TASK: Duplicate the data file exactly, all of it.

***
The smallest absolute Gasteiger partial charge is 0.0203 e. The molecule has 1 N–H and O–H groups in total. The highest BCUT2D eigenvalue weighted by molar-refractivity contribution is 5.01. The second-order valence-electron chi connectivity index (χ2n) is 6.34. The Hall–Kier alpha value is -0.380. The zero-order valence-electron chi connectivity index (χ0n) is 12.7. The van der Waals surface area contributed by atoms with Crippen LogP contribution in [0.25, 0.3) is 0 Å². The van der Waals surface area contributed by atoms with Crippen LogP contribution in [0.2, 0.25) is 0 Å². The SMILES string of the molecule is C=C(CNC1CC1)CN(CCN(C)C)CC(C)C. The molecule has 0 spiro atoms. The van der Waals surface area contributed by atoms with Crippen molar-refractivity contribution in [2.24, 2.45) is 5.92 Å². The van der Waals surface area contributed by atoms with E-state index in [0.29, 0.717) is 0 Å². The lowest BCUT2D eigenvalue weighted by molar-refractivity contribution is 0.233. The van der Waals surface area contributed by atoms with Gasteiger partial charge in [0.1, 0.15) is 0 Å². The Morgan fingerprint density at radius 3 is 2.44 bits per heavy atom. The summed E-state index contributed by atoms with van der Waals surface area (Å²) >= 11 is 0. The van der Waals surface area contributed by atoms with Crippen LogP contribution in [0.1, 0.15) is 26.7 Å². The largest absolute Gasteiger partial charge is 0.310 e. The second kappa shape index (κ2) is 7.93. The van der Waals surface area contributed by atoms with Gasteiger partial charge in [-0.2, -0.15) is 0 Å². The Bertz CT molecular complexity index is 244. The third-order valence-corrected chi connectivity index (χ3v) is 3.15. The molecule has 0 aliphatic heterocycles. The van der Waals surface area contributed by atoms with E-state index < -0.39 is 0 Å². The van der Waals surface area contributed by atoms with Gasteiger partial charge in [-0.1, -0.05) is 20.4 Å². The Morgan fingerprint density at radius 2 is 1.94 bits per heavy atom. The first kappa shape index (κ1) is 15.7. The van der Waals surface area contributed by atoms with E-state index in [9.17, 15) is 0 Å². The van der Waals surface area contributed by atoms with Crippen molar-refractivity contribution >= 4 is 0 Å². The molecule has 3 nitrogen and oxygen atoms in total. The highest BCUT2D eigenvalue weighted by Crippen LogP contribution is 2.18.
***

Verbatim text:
The smallest absolute Gasteiger partial charge is 0.0203 e. The molecule has 1 N–H and O–H groups in total. The highest BCUT2D eigenvalue weighted by molar-refractivity contribution is 5.01. The second-order valence-electron chi connectivity index (χ2n) is 6.34. The Hall–Kier alpha value is -0.380. The zero-order valence-electron chi connectivity index (χ0n) is 12.7. The van der Waals surface area contributed by atoms with Crippen LogP contribution in [0.25, 0.3) is 0 Å². The van der Waals surface area contributed by atoms with Crippen LogP contribution in [0.2, 0.25) is 0 Å². The SMILES string of the molecule is C=C(CNC1CC1)CN(CCN(C)C)CC(C)C. The molecule has 0 spiro atoms. The van der Waals surface area contributed by atoms with Crippen molar-refractivity contribution in [2.24, 2.45) is 5.92 Å². The van der Waals surface area contributed by atoms with E-state index in [0.29, 0.717) is 0 Å². The lowest BCUT2D eigenvalue weighted by molar-refractivity contribution is 0.233. The van der Waals surface area contributed by atoms with Gasteiger partial charge in [0.1, 0.15) is 0 Å². The Morgan fingerprint density at radius 3 is 2.44 bits per heavy atom. The summed E-state index contributed by atoms with van der Waals surface area (Å²) >= 11 is 0. The van der Waals surface area contributed by atoms with Crippen LogP contribution in [0.1, 0.15) is 26.7 Å². The largest absolute Gasteiger partial charge is 0.310 e. The second kappa shape index (κ2) is 7.93. The van der Waals surface area contributed by atoms with Gasteiger partial charge in [-0.2, -0.15) is 0 Å². The Bertz CT molecular complexity index is 244. The third-order valence-corrected chi connectivity index (χ3v) is 3.15. The molecule has 0 aliphatic heterocycles. The van der Waals surface area contributed by atoms with E-state index < -0.39 is 0 Å². The van der Waals surface area contributed by atoms with Gasteiger partial charge in [-0.1, -0.05) is 20.4 Å². The Morgan fingerprint density at radius 2 is 1.94 bits per heavy atom. The first kappa shape index (κ1) is 15.7. The van der Waals surface area contributed by atoms with E-state index in [9.17, 15) is 0 Å². The van der Waals surface area contributed by atoms with Crippen molar-refractivity contribution >= 4 is 0 Å². The molecule has 3 nitrogen and oxygen atoms in total. The highest BCUT2D eigenvalue weighted by Crippen LogP contribution is 2.18.